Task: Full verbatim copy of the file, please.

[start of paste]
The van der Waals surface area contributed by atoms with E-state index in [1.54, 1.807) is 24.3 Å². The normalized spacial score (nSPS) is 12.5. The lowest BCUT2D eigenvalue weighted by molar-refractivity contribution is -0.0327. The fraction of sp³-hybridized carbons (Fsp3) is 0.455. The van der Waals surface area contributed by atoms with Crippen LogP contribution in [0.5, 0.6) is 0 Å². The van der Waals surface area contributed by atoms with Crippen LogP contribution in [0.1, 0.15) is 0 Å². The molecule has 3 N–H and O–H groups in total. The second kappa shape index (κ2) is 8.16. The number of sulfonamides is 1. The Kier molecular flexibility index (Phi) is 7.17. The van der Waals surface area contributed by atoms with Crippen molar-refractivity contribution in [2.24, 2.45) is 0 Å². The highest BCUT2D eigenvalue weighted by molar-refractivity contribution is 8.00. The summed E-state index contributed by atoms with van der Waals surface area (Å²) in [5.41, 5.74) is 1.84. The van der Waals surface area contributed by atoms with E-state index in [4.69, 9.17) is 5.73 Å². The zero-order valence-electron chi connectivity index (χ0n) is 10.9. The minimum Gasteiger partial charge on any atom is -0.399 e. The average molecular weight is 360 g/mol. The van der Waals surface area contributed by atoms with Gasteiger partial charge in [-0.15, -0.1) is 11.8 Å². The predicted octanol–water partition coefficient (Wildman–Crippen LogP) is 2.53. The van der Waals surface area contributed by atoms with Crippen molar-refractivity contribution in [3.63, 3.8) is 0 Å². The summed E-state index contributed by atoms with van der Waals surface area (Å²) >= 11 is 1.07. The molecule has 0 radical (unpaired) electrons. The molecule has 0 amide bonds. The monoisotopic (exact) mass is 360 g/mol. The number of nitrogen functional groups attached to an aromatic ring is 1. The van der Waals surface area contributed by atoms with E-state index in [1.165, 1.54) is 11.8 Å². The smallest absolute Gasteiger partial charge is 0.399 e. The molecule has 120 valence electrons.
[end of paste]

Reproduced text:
The van der Waals surface area contributed by atoms with E-state index in [1.54, 1.807) is 24.3 Å². The normalized spacial score (nSPS) is 12.5. The lowest BCUT2D eigenvalue weighted by molar-refractivity contribution is -0.0327. The fraction of sp³-hybridized carbons (Fsp3) is 0.455. The van der Waals surface area contributed by atoms with Crippen LogP contribution in [0.5, 0.6) is 0 Å². The van der Waals surface area contributed by atoms with Crippen LogP contribution in [0.1, 0.15) is 0 Å². The molecule has 3 N–H and O–H groups in total. The second kappa shape index (κ2) is 8.16. The number of sulfonamides is 1. The Kier molecular flexibility index (Phi) is 7.17. The van der Waals surface area contributed by atoms with Crippen molar-refractivity contribution in [2.24, 2.45) is 0 Å². The highest BCUT2D eigenvalue weighted by molar-refractivity contribution is 8.00. The summed E-state index contributed by atoms with van der Waals surface area (Å²) in [5.41, 5.74) is 1.84. The van der Waals surface area contributed by atoms with E-state index in [4.69, 9.17) is 5.73 Å². The zero-order valence-electron chi connectivity index (χ0n) is 10.9. The minimum Gasteiger partial charge on any atom is -0.399 e. The average molecular weight is 360 g/mol. The van der Waals surface area contributed by atoms with Gasteiger partial charge in [-0.15, -0.1) is 11.8 Å². The predicted octanol–water partition coefficient (Wildman–Crippen LogP) is 2.53. The van der Waals surface area contributed by atoms with Crippen molar-refractivity contribution in [3.63, 3.8) is 0 Å². The summed E-state index contributed by atoms with van der Waals surface area (Å²) >= 11 is 1.07. The molecule has 0 radical (unpaired) electrons. The molecule has 0 amide bonds. The monoisotopic (exact) mass is 360 g/mol. The number of nitrogen functional groups attached to an aromatic ring is 1. The van der Waals surface area contributed by atoms with E-state index in [1.165, 1.54) is 11.8 Å². The smallest absolute Gasteiger partial charge is 0.399 e. The molecule has 120 valence electrons.